Learn What to Do
Every day, we count on heating systems to warm our homes and businesses, stoves to cook our meals, hot water heaters to warm our showers, and lawn mowers and snow blowers to keep our surroundings manicured and clear.
Most of the time, fuel-burning appliances and equipment work as expected to make our lives easier and more convenient. But when they don’t work as they should, or are used improperly, they can cause a dangerous buildup of carbon monoxide (CO) in the air.
You cannot see or smell CO, but small amounts are in the air whenever fuel is burned. These amounts are usually not harmful, but when too much builds up it can cause CO poisoning, which can be deadly.
While CO poisoning is a year-round threat, it is more common in cold weather when fuel-burning heating equipment is in use. Be familiar with the symptoms of CO poisoning, including headache, dizziness, weakness, nausea, vomiting, and confusion. They can occur immediately or gradually after long-term exposure.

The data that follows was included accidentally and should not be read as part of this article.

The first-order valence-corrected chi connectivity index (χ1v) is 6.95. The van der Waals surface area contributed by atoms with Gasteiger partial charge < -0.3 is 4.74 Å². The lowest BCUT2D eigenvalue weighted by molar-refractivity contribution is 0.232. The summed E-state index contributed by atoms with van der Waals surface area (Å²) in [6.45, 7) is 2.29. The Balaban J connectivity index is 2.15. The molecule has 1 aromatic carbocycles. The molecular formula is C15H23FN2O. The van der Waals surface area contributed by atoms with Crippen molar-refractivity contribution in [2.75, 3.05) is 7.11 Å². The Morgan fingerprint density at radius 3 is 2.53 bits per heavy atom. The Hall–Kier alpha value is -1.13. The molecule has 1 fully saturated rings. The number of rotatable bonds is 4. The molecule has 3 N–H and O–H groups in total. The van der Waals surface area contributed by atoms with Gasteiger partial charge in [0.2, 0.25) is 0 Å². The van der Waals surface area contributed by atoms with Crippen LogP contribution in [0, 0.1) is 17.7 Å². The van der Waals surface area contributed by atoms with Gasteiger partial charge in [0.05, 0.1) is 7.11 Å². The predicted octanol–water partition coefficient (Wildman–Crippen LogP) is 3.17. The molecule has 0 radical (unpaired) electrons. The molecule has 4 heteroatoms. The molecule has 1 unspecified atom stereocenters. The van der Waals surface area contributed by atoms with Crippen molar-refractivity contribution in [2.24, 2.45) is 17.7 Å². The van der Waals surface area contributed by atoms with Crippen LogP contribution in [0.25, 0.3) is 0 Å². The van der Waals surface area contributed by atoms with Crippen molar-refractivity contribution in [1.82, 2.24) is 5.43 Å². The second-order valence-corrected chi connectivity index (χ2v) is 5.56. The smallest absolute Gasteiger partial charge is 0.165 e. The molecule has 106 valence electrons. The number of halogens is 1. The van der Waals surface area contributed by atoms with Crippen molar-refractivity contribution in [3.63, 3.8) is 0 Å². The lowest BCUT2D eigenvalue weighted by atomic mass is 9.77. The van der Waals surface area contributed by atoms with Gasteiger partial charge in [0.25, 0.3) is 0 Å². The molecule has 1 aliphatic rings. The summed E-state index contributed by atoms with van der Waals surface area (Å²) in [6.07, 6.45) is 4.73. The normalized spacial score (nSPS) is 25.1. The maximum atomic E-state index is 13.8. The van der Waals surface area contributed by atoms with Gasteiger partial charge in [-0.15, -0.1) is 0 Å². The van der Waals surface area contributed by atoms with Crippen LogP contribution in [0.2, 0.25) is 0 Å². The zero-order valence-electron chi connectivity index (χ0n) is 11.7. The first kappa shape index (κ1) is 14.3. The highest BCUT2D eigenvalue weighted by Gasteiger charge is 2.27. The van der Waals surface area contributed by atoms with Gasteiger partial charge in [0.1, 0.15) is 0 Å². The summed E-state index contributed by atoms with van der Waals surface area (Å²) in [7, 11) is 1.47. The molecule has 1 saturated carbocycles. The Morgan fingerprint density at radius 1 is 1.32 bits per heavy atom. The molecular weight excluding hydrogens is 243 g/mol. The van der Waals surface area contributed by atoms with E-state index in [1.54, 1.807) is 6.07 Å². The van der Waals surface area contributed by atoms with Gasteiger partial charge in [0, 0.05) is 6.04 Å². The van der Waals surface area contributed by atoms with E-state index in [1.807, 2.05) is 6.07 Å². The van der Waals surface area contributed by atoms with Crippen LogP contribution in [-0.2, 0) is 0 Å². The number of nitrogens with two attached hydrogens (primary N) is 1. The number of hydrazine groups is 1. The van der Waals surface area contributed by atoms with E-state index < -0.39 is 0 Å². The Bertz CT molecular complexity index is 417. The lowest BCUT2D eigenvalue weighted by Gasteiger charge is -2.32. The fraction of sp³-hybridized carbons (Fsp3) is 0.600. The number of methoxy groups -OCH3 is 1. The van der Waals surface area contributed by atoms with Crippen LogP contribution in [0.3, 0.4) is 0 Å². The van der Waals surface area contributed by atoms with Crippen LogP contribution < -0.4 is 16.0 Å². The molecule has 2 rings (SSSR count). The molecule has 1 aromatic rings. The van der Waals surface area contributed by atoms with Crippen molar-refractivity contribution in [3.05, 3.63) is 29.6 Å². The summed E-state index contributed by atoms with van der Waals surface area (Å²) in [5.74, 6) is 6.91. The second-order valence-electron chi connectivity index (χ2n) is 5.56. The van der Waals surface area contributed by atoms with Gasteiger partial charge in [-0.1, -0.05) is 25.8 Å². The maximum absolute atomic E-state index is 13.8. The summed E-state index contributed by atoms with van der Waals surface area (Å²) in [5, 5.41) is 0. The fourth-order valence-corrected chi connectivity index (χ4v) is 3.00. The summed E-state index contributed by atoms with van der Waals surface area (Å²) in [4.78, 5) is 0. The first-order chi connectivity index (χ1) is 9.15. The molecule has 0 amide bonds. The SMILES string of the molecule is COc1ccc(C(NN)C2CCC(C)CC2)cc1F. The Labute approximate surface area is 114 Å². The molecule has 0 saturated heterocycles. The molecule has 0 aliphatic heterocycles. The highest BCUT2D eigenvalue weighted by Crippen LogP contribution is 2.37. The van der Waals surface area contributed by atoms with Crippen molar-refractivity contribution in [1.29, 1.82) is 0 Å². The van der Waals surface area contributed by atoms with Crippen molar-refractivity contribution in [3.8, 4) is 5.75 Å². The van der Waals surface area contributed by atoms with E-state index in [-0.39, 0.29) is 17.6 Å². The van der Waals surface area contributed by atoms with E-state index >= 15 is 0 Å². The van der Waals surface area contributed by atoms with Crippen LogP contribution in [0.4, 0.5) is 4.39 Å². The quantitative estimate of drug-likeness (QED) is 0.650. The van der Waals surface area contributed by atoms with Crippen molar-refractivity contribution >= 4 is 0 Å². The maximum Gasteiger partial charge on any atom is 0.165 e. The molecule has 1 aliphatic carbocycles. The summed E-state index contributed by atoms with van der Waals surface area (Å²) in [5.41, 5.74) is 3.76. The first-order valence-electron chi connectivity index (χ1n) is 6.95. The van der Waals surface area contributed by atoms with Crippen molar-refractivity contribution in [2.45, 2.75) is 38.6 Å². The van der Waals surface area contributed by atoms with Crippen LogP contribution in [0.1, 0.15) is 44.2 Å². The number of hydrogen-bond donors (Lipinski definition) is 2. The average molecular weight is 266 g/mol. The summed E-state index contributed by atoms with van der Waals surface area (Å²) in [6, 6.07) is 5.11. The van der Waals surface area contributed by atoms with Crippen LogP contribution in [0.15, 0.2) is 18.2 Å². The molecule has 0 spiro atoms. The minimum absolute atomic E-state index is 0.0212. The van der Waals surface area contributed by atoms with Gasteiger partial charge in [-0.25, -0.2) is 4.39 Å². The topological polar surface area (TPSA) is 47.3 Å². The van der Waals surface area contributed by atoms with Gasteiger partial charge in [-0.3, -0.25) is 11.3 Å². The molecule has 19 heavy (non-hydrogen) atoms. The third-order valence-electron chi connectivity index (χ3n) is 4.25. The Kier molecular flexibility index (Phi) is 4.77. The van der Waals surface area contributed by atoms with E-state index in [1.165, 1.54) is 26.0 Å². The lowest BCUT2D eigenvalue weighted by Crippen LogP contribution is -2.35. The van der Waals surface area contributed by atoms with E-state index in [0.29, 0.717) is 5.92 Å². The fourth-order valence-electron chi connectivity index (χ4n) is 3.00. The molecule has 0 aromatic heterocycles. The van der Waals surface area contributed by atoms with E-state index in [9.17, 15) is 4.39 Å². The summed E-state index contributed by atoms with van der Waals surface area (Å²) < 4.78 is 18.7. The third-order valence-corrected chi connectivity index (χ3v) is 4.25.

If you think there are high levels of CO in your home or business, go outside! If there is a medical emergency, such as someone falling unconscious, take the person outside to fresh air and then call 911. Wait outside or go to a neighbor’s until help arrives.
CO poisoning is dangerous, but there are simple things you can do to reduce your risk:
- Make sure all fuel-burning appliances and equipment are maintained and operate properly. Improperly vented fireplaces can also give off CO.
- Install a CO detector in every area of your home. They can provide an early warning before CO builds up to dangerous levels.
- Never use ovens or clothes dryers for heating.
- Do not allow vehicles, snow blowers, lawn mowers or any gasoline-powered engine to idle in a garage – especially if the garage is attached to your home or business. CO can drift inside and create a hazardous situation
At PSE&G, safety is our top priority. That’s why we want you to be aware of the danger that high levels of CO can create and take steps to prevent CO poisoning. To learn more, go to pseg.com/gassafety.